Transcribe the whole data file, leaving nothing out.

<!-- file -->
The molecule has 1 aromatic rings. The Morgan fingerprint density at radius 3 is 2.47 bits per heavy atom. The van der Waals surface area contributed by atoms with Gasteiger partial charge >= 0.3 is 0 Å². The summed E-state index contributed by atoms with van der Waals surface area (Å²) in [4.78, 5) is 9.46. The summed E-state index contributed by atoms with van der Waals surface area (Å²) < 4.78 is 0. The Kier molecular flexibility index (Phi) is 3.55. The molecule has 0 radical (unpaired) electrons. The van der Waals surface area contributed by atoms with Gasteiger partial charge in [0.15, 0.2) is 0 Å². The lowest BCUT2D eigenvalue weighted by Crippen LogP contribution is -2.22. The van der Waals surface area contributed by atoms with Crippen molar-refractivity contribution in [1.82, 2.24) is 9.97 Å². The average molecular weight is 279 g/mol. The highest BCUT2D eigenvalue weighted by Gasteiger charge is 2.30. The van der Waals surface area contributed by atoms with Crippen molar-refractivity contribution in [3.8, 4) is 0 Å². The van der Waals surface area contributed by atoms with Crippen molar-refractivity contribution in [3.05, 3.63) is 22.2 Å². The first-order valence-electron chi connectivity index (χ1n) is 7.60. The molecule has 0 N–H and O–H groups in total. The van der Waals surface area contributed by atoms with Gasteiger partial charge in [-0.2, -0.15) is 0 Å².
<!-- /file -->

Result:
The molecule has 1 aromatic rings. The Morgan fingerprint density at radius 3 is 2.47 bits per heavy atom. The van der Waals surface area contributed by atoms with Gasteiger partial charge >= 0.3 is 0 Å². The summed E-state index contributed by atoms with van der Waals surface area (Å²) in [4.78, 5) is 9.46. The summed E-state index contributed by atoms with van der Waals surface area (Å²) < 4.78 is 0. The Kier molecular flexibility index (Phi) is 3.55. The molecule has 0 radical (unpaired) electrons. The van der Waals surface area contributed by atoms with Gasteiger partial charge in [0.15, 0.2) is 0 Å². The lowest BCUT2D eigenvalue weighted by Crippen LogP contribution is -2.22. The van der Waals surface area contributed by atoms with Crippen molar-refractivity contribution in [1.82, 2.24) is 9.97 Å². The average molecular weight is 279 g/mol. The highest BCUT2D eigenvalue weighted by Gasteiger charge is 2.30. The van der Waals surface area contributed by atoms with Crippen molar-refractivity contribution in [3.8, 4) is 0 Å². The van der Waals surface area contributed by atoms with Crippen molar-refractivity contribution in [3.05, 3.63) is 22.2 Å². The first-order valence-electron chi connectivity index (χ1n) is 7.60. The molecule has 0 N–H and O–H groups in total. The van der Waals surface area contributed by atoms with Gasteiger partial charge in [-0.2, -0.15) is 0 Å².